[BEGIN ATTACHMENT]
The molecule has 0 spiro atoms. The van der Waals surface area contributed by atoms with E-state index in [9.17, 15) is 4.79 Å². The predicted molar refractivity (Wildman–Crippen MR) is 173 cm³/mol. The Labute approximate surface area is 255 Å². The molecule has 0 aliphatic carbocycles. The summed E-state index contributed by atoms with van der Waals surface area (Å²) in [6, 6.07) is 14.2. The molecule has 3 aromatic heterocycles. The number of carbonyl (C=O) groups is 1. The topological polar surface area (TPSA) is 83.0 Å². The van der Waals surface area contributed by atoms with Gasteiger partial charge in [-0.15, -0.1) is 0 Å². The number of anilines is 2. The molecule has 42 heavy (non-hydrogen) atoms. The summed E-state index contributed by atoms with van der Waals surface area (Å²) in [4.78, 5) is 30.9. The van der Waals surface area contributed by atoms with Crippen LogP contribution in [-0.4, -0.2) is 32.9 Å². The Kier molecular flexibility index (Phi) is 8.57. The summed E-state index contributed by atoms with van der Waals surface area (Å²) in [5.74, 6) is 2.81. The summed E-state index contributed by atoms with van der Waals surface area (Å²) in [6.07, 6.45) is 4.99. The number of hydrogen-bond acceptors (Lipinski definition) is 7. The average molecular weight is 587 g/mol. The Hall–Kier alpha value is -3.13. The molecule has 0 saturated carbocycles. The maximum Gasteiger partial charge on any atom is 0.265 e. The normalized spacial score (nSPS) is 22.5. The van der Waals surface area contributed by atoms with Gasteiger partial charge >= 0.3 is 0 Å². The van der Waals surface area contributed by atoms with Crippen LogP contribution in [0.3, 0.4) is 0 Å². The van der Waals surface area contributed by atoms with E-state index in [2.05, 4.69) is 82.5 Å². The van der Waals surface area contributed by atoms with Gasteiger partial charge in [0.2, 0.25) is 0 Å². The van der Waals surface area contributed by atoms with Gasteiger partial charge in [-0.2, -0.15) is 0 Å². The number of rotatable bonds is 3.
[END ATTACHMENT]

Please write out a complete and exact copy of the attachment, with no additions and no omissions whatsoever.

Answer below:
The molecule has 0 spiro atoms. The van der Waals surface area contributed by atoms with E-state index in [9.17, 15) is 4.79 Å². The predicted molar refractivity (Wildman–Crippen MR) is 173 cm³/mol. The Labute approximate surface area is 255 Å². The molecule has 0 aliphatic carbocycles. The summed E-state index contributed by atoms with van der Waals surface area (Å²) in [6, 6.07) is 14.2. The molecule has 3 aromatic heterocycles. The number of carbonyl (C=O) groups is 1. The topological polar surface area (TPSA) is 83.0 Å². The van der Waals surface area contributed by atoms with Gasteiger partial charge in [-0.15, -0.1) is 0 Å². The number of anilines is 2. The molecule has 42 heavy (non-hydrogen) atoms. The summed E-state index contributed by atoms with van der Waals surface area (Å²) in [4.78, 5) is 30.9. The van der Waals surface area contributed by atoms with Crippen LogP contribution in [-0.4, -0.2) is 32.9 Å². The Kier molecular flexibility index (Phi) is 8.57. The summed E-state index contributed by atoms with van der Waals surface area (Å²) in [5.74, 6) is 2.81. The summed E-state index contributed by atoms with van der Waals surface area (Å²) in [6.07, 6.45) is 4.99. The number of hydrogen-bond acceptors (Lipinski definition) is 7. The average molecular weight is 587 g/mol. The Hall–Kier alpha value is -3.13. The molecule has 0 saturated carbocycles. The maximum Gasteiger partial charge on any atom is 0.265 e. The normalized spacial score (nSPS) is 22.5. The van der Waals surface area contributed by atoms with Gasteiger partial charge >= 0.3 is 0 Å². The van der Waals surface area contributed by atoms with Crippen LogP contribution in [0.3, 0.4) is 0 Å². The van der Waals surface area contributed by atoms with E-state index in [2.05, 4.69) is 82.5 Å². The van der Waals surface area contributed by atoms with Gasteiger partial charge in [0.2, 0.25) is 0 Å². The van der Waals surface area contributed by atoms with Gasteiger partial charge in [-0.2, -0.15) is 0 Å². The number of rotatable bonds is 3.